In 2008, Ron has testified before the U.S. Congress on “Engaging American Ingenuity to Solve the Uninsured Problem.” Ron worked closely with the Bush White House and Treasury on the language and principles of the 2002 Health Reimbursement Arrangement (HRA) guidelines. In 2003 and 2004, Ron worked through the CHT to provide policy input on Health Savings Accounts (HSA). Ron has consulted with various government agencies on national health issues and legislative and regulatory proposals. He has served as a designated expert on actuarial issues to the Centers for Medicare and Medicaid Services, the Congressional Budget Office, the Department of Labor, the National Institute of Mental Health, and several members of Congress.

      Ron was instrumental in providing technical and market advice on mental health that resulted in the passage of the 2008 Wellstone-Domenici Parity Act. Mr. Bachman was an expert resource on mental health policy to several members of Congress, including Senator Ted Kennedy and Senator Pete Domenici. During the past two decades, Ron testified in over 30 states on the costs of mental health. He produced several financial studies and analyses of national and state proposals for mental health parity.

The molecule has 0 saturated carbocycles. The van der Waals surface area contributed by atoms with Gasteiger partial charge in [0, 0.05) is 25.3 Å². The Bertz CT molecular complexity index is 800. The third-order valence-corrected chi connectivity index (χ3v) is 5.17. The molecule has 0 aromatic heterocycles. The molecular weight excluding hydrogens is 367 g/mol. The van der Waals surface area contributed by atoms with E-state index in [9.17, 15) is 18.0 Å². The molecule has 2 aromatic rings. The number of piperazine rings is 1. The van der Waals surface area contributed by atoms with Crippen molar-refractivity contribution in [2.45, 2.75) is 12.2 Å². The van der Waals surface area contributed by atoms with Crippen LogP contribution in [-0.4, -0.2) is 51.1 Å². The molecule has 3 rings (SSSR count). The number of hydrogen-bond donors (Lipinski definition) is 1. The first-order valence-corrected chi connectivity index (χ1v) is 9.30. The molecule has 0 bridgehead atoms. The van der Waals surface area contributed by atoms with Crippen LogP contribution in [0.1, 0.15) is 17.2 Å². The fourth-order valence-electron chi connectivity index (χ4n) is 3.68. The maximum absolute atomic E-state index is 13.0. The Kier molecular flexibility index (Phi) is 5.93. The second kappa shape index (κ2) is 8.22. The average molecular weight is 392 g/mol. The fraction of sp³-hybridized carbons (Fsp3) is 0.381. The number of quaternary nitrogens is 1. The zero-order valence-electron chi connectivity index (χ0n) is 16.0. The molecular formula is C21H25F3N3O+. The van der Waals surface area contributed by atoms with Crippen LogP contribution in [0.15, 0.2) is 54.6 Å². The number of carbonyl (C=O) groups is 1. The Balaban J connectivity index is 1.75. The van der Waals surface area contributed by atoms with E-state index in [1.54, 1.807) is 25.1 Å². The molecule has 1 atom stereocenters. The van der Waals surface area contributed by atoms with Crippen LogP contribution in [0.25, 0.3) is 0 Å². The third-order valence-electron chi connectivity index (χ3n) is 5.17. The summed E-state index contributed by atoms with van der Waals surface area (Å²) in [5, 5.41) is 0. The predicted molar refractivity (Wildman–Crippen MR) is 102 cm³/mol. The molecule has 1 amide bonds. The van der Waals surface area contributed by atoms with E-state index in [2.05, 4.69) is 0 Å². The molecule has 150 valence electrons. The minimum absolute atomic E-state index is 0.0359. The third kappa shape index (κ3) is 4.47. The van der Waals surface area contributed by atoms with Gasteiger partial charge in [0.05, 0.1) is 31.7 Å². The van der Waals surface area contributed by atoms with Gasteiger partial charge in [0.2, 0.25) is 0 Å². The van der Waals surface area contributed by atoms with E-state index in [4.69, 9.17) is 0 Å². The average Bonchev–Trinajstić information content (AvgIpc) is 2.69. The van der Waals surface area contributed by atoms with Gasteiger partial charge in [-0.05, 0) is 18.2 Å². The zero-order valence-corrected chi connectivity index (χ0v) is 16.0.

Ron is active in several American Academy of Actuaries Work Groups including: Mental Health, Individual Health Insurance, Consumer-Driven Healthcare, Genetic Testing, Mandated Coverages, High Risk Pools, The Uninsured, Small Group, and Healthcare & Tax Credits.

      Mr. Bachman is the author of several publications, including “Consumer-Driven Healthcare – The Future in Now”, “Giving Patients More Control” published by the National Center for Policy Analysis. He has written numerous articles such as, “Boomers Will Revise an Aged, Ineffective System” and “Consumer-centric Medicare” both articles co-authored with Newt Gingrich, founder of the Center for Health Transformation. As an advisor to the Wye River Group on Health (WRGH), Mr. Bachman was instrumental in three seminal reports entitled “An Employer’s Guide to Patient-Directed Healthcare Benefits”, “An Employer’s Guide to Health Care Consumerism”, and “An Employer’s Guide to Pharmaceutical Benefits.” Ron is a member of the American Academy of Actuaries Mental Health Parity Work Group that produced the 2005 report entitled, “Mental Health Parity: Often Separate, Usually Unequal.”